LaRue caught the fish early in the day, and the team brought it to the scales during the third hour. Participants had the option of weighing in fish immediately or holding on to their catches until a later hour. The first weigh-in period started at 8 a.m., and the final-hour weigh-in concluded at 4 p.m.

“It was a great day,” Jason said. “Obviously you see the results. We had a fun day and caught a lot of fish but not a lot of big fish like we had been catching all week.”

The winning team pre-fished Wednesday and Thursday, finding tournament-quality crappie both upriver above Terrace View and downriver toward Watts Bar Dam. They made the call to fish upriver first of all during the tournament, and the strategic move proved to be the correct one.

“We were worried about where to fish because both of us had been catching good fish all week,” LaRue said. “We made a call and obviously it paid off.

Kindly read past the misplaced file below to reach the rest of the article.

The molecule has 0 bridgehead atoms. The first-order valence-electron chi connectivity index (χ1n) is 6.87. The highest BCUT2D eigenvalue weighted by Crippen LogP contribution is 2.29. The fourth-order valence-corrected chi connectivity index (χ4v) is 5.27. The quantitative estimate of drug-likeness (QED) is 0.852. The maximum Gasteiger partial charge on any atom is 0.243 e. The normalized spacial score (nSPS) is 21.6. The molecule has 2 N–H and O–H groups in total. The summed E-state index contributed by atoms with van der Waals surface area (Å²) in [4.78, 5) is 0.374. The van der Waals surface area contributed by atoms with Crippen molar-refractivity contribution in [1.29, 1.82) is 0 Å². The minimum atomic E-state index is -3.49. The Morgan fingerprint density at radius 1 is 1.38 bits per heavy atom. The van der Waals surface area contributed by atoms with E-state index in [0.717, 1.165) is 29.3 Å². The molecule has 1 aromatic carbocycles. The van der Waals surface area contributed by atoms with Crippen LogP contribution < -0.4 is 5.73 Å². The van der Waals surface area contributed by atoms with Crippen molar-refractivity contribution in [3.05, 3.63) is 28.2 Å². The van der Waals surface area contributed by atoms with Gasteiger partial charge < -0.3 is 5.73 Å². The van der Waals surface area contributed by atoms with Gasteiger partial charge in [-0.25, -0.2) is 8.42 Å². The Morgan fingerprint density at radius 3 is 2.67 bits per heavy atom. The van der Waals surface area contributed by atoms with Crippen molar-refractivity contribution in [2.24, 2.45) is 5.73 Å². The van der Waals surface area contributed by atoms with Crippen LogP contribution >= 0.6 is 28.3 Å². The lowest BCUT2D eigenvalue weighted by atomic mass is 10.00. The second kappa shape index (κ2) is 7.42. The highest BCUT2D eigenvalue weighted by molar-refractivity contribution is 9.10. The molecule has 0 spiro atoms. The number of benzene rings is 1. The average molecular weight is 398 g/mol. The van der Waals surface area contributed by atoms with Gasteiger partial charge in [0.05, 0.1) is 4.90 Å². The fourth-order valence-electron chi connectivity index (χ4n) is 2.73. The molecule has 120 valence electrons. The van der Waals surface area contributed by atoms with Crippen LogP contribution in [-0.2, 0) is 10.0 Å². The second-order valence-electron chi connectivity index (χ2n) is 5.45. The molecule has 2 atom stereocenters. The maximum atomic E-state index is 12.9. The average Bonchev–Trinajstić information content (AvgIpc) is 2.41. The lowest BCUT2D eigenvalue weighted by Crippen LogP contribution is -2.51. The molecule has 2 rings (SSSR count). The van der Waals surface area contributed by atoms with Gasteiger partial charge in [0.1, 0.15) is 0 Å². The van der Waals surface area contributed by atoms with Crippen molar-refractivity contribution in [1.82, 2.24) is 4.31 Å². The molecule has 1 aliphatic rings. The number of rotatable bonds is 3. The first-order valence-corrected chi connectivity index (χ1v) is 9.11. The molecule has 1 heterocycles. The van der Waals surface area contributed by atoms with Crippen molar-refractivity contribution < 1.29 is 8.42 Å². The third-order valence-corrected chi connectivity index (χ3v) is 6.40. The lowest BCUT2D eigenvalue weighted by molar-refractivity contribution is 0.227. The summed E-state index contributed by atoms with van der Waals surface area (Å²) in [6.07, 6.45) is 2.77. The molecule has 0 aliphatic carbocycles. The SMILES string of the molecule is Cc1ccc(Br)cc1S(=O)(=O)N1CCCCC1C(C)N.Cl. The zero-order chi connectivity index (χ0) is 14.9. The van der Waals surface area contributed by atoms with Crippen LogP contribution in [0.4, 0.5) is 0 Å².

“I honestly don’t know the name of the exact location. About a 15-minute run (up the lake) around a marina out on the edge of the river channel.”

LaRue was fishing a Slab Happy SlabTech plastic in polywag color on a 7’ ACC casting rod when the winning fish hit.

“It was an open-water fish, and what kind of hurts is there was another fish right beside it that looked the same size,” he said. “It ran off.”

Starting practice at mid-week, LaRue and Jason were happy to see many fish still in pre-spawn mode despite the advanced time in the traditional spawning cycle. Last year’s winning fish weighed 2.00, and just about all crappie brought to the scales had finished spawning by the time of that tournament.